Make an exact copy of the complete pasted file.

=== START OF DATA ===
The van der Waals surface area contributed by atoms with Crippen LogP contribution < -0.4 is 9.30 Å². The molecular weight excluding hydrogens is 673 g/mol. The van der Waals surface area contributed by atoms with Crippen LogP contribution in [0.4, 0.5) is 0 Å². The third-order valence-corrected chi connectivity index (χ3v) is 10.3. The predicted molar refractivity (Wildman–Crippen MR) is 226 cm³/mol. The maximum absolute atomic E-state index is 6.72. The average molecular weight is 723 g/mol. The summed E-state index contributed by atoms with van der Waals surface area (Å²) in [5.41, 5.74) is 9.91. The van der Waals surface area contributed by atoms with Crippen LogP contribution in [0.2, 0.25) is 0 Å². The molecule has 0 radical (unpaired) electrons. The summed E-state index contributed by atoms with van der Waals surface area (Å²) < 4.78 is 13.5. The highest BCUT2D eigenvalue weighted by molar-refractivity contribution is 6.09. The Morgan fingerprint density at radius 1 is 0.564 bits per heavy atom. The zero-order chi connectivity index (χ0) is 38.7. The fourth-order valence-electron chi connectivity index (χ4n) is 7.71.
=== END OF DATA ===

The van der Waals surface area contributed by atoms with Crippen LogP contribution < -0.4 is 9.30 Å². The molecular weight excluding hydrogens is 673 g/mol. The van der Waals surface area contributed by atoms with Crippen LogP contribution in [0.4, 0.5) is 0 Å². The third-order valence-corrected chi connectivity index (χ3v) is 10.3. The predicted molar refractivity (Wildman–Crippen MR) is 226 cm³/mol. The maximum absolute atomic E-state index is 6.72. The average molecular weight is 723 g/mol. The summed E-state index contributed by atoms with van der Waals surface area (Å²) in [5.41, 5.74) is 9.91. The van der Waals surface area contributed by atoms with Crippen LogP contribution in [0.2, 0.25) is 0 Å². The molecule has 0 radical (unpaired) electrons. The summed E-state index contributed by atoms with van der Waals surface area (Å²) < 4.78 is 13.5. The highest BCUT2D eigenvalue weighted by molar-refractivity contribution is 6.09. The Morgan fingerprint density at radius 1 is 0.564 bits per heavy atom. The zero-order chi connectivity index (χ0) is 38.7. The fourth-order valence-electron chi connectivity index (χ4n) is 7.71.